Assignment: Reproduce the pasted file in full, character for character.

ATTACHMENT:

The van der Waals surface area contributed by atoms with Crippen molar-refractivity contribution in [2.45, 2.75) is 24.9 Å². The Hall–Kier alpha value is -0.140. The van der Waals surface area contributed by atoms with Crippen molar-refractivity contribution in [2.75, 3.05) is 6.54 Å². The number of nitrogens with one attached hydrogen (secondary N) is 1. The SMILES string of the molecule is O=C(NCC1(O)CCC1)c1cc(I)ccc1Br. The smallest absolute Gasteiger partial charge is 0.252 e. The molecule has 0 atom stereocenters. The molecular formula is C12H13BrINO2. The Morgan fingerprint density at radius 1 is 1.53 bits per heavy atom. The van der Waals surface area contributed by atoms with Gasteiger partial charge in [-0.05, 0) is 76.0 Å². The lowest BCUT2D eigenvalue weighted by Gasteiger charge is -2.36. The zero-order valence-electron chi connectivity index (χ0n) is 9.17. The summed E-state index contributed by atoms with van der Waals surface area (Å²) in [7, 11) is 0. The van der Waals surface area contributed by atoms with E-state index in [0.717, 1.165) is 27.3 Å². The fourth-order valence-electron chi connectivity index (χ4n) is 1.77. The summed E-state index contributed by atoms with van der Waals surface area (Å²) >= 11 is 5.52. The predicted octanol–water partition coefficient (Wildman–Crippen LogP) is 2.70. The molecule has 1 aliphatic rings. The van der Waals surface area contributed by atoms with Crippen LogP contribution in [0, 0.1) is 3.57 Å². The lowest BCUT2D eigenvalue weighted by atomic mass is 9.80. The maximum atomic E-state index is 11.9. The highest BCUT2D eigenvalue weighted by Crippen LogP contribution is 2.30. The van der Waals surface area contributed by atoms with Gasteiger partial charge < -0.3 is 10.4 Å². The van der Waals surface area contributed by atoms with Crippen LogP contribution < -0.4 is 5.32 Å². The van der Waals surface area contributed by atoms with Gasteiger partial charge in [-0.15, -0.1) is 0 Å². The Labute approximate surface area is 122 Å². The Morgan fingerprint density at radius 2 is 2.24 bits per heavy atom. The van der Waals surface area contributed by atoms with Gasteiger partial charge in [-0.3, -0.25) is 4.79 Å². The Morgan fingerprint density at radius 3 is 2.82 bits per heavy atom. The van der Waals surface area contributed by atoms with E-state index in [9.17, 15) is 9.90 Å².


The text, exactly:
The van der Waals surface area contributed by atoms with Crippen molar-refractivity contribution in [2.45, 2.75) is 24.9 Å². The Hall–Kier alpha value is -0.140. The van der Waals surface area contributed by atoms with Crippen molar-refractivity contribution in [2.75, 3.05) is 6.54 Å². The number of nitrogens with one attached hydrogen (secondary N) is 1. The SMILES string of the molecule is O=C(NCC1(O)CCC1)c1cc(I)ccc1Br. The smallest absolute Gasteiger partial charge is 0.252 e. The molecule has 0 atom stereocenters. The molecular formula is C12H13BrINO2. The Morgan fingerprint density at radius 1 is 1.53 bits per heavy atom. The van der Waals surface area contributed by atoms with Gasteiger partial charge in [-0.05, 0) is 76.0 Å². The lowest BCUT2D eigenvalue weighted by Gasteiger charge is -2.36. The zero-order valence-electron chi connectivity index (χ0n) is 9.17. The summed E-state index contributed by atoms with van der Waals surface area (Å²) in [7, 11) is 0. The van der Waals surface area contributed by atoms with E-state index in [0.717, 1.165) is 27.3 Å². The fourth-order valence-electron chi connectivity index (χ4n) is 1.77. The summed E-state index contributed by atoms with van der Waals surface area (Å²) >= 11 is 5.52. The predicted octanol–water partition coefficient (Wildman–Crippen LogP) is 2.70. The molecule has 1 aliphatic rings. The van der Waals surface area contributed by atoms with Crippen LogP contribution in [0, 0.1) is 3.57 Å². The lowest BCUT2D eigenvalue weighted by atomic mass is 9.80. The maximum atomic E-state index is 11.9. The highest BCUT2D eigenvalue weighted by Crippen LogP contribution is 2.30. The van der Waals surface area contributed by atoms with Gasteiger partial charge < -0.3 is 10.4 Å². The van der Waals surface area contributed by atoms with Crippen LogP contribution < -0.4 is 5.32 Å². The van der Waals surface area contributed by atoms with Gasteiger partial charge in [-0.15, -0.1) is 0 Å². The Labute approximate surface area is 122 Å². The Morgan fingerprint density at radius 2 is 2.24 bits per heavy atom. The van der Waals surface area contributed by atoms with Gasteiger partial charge in [-0.3, -0.25) is 4.79 Å². The Morgan fingerprint density at radius 3 is 2.82 bits per heavy atom. The van der Waals surface area contributed by atoms with E-state index in [9.17, 15) is 9.90 Å².